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Washington National Gallery Acquires A Rediscovered Painting By Dosso Dossi

The National Gallery in Washington acquires a rediscovered painting by Dosso Dossi. The recently rediscovered painting “The Trojans Building the Temple of Venus at Erice and Making Offerings at the Tomb of Anchises” by Dosso Dossi (c. 1520) has been acquired by the National Gallery of Art in Washington.

This painting completes the story depicted in the right half of Dossi’s “Aeneas and Achates on the Libyan Coast” (c. 1520), acquired in 1939 as part of the Samuel H. Kress Collection.

These paintings are stylistically similar and present common motifs that show the continuation of the myth from one painting to another. Both works show Dossi’s highly imaginative style, with free brushwork figures in a myriad of colors set in lush green landscapes dotted with pseudo-classical buildings.

The work was originally part of the decoration of the dressing room of Duke Alfonso d’Este, in his castle of Ferrara, which contained one of the most important mythological cycles of the Italian Renaissance.

The dressing room decoration included five large canvases with pagan themes by Giovanni Bellini, Titian and Dosso Dossi. Above the main paintings, a frieze painted by Dossi depicted scenes from Virgil’s Aeneid, which tells the story of Aeneas, who founded the state of Rome after wandering for seven years after the Trojan War.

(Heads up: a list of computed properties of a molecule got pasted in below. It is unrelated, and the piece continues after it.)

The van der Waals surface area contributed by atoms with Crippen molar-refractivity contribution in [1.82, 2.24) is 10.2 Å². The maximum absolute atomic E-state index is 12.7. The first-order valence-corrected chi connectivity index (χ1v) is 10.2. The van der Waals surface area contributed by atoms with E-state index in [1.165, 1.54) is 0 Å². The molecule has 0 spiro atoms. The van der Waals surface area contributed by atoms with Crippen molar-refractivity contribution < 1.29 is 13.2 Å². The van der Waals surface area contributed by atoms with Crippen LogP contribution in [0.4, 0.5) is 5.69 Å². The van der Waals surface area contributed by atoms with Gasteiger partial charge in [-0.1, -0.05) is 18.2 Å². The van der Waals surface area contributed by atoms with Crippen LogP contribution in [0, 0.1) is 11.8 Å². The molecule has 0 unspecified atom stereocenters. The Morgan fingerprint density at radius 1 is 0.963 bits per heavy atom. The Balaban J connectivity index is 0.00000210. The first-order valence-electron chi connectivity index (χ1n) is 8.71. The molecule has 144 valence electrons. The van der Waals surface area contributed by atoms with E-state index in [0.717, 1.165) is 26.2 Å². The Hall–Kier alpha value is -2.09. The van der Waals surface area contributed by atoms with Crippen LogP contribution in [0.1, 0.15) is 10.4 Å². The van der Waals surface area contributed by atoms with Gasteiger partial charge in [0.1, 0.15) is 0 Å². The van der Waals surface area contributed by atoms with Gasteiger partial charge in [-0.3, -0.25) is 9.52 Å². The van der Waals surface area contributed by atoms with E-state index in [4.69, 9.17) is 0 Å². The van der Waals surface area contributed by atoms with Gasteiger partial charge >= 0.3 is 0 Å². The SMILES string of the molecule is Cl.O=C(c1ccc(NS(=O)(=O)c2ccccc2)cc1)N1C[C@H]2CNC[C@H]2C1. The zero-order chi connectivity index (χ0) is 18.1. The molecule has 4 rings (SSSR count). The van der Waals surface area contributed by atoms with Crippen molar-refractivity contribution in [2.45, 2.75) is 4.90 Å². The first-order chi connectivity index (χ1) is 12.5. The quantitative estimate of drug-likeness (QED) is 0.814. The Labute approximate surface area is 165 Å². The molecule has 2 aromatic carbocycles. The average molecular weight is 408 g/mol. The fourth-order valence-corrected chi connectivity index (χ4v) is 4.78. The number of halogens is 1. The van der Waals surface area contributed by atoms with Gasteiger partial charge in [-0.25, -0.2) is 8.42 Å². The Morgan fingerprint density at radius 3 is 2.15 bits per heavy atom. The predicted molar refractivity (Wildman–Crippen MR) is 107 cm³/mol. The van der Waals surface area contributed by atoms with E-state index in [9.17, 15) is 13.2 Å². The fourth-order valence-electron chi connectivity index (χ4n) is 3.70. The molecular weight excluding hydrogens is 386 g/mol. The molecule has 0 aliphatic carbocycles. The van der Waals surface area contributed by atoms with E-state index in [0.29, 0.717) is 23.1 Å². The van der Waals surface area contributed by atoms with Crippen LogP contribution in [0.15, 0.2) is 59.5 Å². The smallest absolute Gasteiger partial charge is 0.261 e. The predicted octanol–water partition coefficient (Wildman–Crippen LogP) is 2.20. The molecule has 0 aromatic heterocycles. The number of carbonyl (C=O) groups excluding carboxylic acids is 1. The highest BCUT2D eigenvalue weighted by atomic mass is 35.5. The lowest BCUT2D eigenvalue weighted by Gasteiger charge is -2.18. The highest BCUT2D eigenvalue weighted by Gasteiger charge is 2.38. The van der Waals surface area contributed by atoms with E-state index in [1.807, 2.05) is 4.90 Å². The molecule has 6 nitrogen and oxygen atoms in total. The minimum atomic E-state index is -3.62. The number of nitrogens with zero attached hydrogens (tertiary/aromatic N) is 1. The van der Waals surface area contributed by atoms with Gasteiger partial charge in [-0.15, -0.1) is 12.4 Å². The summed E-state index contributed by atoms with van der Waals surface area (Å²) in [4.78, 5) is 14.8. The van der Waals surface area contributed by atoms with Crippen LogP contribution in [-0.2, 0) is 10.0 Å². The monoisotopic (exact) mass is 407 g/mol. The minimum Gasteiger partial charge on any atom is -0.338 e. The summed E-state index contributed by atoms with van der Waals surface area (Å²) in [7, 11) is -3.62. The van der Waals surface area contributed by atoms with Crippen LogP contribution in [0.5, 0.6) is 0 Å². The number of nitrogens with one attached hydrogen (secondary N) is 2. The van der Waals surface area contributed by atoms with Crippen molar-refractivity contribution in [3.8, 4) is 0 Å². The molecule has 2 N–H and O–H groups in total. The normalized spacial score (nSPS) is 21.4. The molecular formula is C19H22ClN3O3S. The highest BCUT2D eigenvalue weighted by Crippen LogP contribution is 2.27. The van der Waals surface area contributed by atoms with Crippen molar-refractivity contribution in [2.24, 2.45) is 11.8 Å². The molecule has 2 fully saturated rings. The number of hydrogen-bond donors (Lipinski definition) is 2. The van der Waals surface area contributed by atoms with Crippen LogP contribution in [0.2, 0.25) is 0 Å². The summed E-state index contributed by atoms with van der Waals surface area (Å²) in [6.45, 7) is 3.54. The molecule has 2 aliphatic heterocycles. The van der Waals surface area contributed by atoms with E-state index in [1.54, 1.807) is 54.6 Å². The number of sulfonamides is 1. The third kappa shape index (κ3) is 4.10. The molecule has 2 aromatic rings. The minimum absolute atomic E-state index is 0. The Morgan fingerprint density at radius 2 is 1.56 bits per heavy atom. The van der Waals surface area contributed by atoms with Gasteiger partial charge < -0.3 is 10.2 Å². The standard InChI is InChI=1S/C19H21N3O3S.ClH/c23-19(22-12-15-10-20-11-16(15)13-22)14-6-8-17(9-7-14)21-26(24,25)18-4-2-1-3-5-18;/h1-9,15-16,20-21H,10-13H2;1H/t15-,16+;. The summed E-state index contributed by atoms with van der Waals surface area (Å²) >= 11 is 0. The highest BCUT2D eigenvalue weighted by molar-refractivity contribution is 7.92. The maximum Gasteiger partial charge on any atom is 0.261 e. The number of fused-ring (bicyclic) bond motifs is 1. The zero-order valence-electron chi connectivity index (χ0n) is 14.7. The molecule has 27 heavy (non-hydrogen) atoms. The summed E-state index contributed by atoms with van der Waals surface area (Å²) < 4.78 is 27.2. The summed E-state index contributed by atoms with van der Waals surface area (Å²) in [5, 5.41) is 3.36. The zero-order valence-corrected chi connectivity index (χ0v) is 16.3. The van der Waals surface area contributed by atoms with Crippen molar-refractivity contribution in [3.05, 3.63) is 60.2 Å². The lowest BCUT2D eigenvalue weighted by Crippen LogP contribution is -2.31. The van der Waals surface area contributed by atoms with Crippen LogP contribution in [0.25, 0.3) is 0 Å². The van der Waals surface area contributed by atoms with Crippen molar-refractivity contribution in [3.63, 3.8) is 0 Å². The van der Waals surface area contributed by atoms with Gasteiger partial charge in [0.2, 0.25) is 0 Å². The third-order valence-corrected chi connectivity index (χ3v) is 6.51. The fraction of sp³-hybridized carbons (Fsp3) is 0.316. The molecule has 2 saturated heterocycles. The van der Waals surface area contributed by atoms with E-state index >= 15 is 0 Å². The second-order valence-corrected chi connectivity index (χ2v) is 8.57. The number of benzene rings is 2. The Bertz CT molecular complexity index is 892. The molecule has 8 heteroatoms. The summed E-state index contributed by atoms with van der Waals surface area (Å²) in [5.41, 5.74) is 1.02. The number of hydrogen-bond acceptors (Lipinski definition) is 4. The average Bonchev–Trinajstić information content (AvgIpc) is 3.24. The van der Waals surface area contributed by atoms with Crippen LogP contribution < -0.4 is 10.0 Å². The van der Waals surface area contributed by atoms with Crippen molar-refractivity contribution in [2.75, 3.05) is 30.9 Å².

Two paintings from the dressing room of Duke Alfonso d’Este are already in the collection of the National Gallery: “The Feast of the Gods” by Giovanni Bellini and Titian (1514/1529) and “Aeneas and Acates on the Libyan Coast” by Dossi (c. 1520).

“The Trojans Building the Temple of Venus at Erice and Making Offerings at the Tomb of Anchises” and the other nine panels of the Aeneas frieze were acquired by Cardinal Scipione Borghese in 1608 and remained in his family for two centuries before the collector Spanish Pascal Madrazo bought them between 1803 and 1819.

The Madrazo collection catalog, published in 1856, indicates that the frieze of Aeneas was intact until 1856, when it was registered among the possessions of José de Madrazo y Agudo (1781-1859), former court painter and one of the first directors of the Prado Museum in Madrid.

The painting sold at Christie’s April 22 auction of Old Master Paintings (Lot 22) for $ 400,000.

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